A white family and a black family find out what it's like to switch lives.

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Won 1 Primetime Emmy. Another 1 nomination. See more awards »


Series cast summary:
Rose Bloomfield ...
Poetri ...
Brian Sparks ...
Nicholas Sparks ...
Renee Sparks ...
Carmen Wurgel ...
Faith Cheltenham ...
 Slam Poet 4 episodes, 2006
Bree Elise ...
 Slam Poet / ... 4 episodes, 2006


A white family and a black family find out what it's like to switch lives.

Plot Summary | Add Synopsis


Drama | Reality-TV



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Release Date:

8 March 2006 (USA)  »

Also Known As:

Black.White.  »

Filming Locations:


Box Office


$750,000 (estimated)
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Did You Know?


A part of this experiment, was for the two families to live together in the same house. With their false identities, they found jobs, enrolled their kids in schools and at the end of each day shared their interactions amongst each other. See more »

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User Reviews

21st Century Minstrel Show?
21 February 2007 | by See all my reviews

FX's "Black. White." was a curious concept. This was a limited run series (6 episodes) that promised some kind of earth-shattering revelations about the state of race in America today.

The premise: Two families, lined up as a Mother, a Father figure and teen, are there to learn about what sort of racism exists in what could otherwise be called "mainstream" America. The Caucasian Tribe are The Wurgel family (Carmen, Bruno and Rose). The African-Americans are The Sparks family (Rene, Brian and Nick). They trade places and take on the race of the other group, through the magic of makeup.

Now, I don't want to say this isn't an original idea, but Eddie Murphy did exactly this as a filmed segment on NBC's "Saturday Night Live" some 20 years before. It never claimed to give any "real" insights about people, but, it actually did suggest some thoughts about the differences in how whites get treated better than the darker skinned individuals in our society. Of course, the SNL segment was completely controlled, using actors in the parts of the people Murphy's straight-laced "White Guy" interacted with, and played strictly for laughs. Brilliantly.

In "Black. White." we're told we have a great experiment going on here, a real sociological examination of culture clash. Will people who cross the paths of these cosmetically enhanced performers be able to know that they are talking to people who are not what they appear to be?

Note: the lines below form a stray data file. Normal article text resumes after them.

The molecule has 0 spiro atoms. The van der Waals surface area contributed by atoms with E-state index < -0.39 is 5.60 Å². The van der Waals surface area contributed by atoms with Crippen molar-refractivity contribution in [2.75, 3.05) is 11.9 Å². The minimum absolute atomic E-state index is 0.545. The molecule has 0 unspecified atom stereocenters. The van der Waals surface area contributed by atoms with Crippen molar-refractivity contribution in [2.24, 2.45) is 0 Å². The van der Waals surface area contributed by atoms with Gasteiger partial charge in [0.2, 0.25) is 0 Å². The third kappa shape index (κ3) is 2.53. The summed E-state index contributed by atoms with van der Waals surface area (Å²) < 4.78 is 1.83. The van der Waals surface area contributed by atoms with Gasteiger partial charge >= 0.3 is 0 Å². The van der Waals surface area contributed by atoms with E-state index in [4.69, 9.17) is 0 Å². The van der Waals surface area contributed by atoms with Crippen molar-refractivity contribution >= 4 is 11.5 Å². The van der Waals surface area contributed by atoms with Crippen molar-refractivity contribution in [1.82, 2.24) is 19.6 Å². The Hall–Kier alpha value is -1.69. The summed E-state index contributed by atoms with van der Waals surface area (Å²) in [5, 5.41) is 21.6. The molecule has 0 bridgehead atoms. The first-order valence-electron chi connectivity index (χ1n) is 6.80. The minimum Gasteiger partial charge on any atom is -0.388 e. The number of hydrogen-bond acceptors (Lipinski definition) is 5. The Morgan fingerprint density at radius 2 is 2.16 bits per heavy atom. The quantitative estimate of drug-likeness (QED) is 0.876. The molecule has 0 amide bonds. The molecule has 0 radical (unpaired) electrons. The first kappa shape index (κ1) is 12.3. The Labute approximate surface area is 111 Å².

At any rate, the two families lived under the same roof of a large house in a Los Angeles suburb, where they observed one another, shared information about their "different camps" and used what they learned in their guises to understand more about what it is to be the other.

The only one of the six participants who is *completely* convincing as their opposite is Rose, the white daughter turned black poetess. Her look, style and mannerisms seemed most true and she had a clear vision of the program's intentions, or really, what she hoped to gain from this project. Rose is also the only one who seemed to be "learning" anything about racism, culture, class, and ultimately, herself.

Conversely, the "adults" were all concerned with proving their pre-conceived notions about what racism is and what people had to say to them about it. And Rose's teen counterpart, Nick, admitted that he was only doing this for the fun of it. With that sort of attitude, "Black. White." really dissolves into a 21st Century Minstrel Show, with people getting made up and acting in the "stereotypical" manner to "fit in" with societal norms and provide entertainment for the viewing audience. There's not a lot of substantive learning going on here.

Also, the program was heavily edited, the stars spent hours in their makeup chairs and were subsequently placed in situations that were, at times, laughably unrealistic, and occasionally seemed more an exercise in tricking people, a la Ashton Kutcher's "Punk'd" than anything.

To the good, Rose is the saving grace of the program. Her sense of this being an opportunity to understand these issues, the trust and the truth that she has for her interactions and the honesty of her heart in wanting to grasp what's going on shines brightly. She is the only reason to watch.

The rest of it, we can all do without. The name calling, the misunderstandings turned into arguments, the tunnel vision, the wanting to use certain epithets, and the lack of intention and interest that the other participants had, brought the show way down.

Famed rapper Ice Cube is one of the executive producers of the program, and he performs the show's theme song ("Race Card") as well.

There are some worthwhile moments, so I don't want to knock this completely. It is an interesting idea, but it fails in the execution. If all six people involved had the same open-mindedness and same attitude about the concept as Rose clearly did, this could have been what it claims to be. Then again, were the participants all "open minded," they wouldn't have needed to have this experience.

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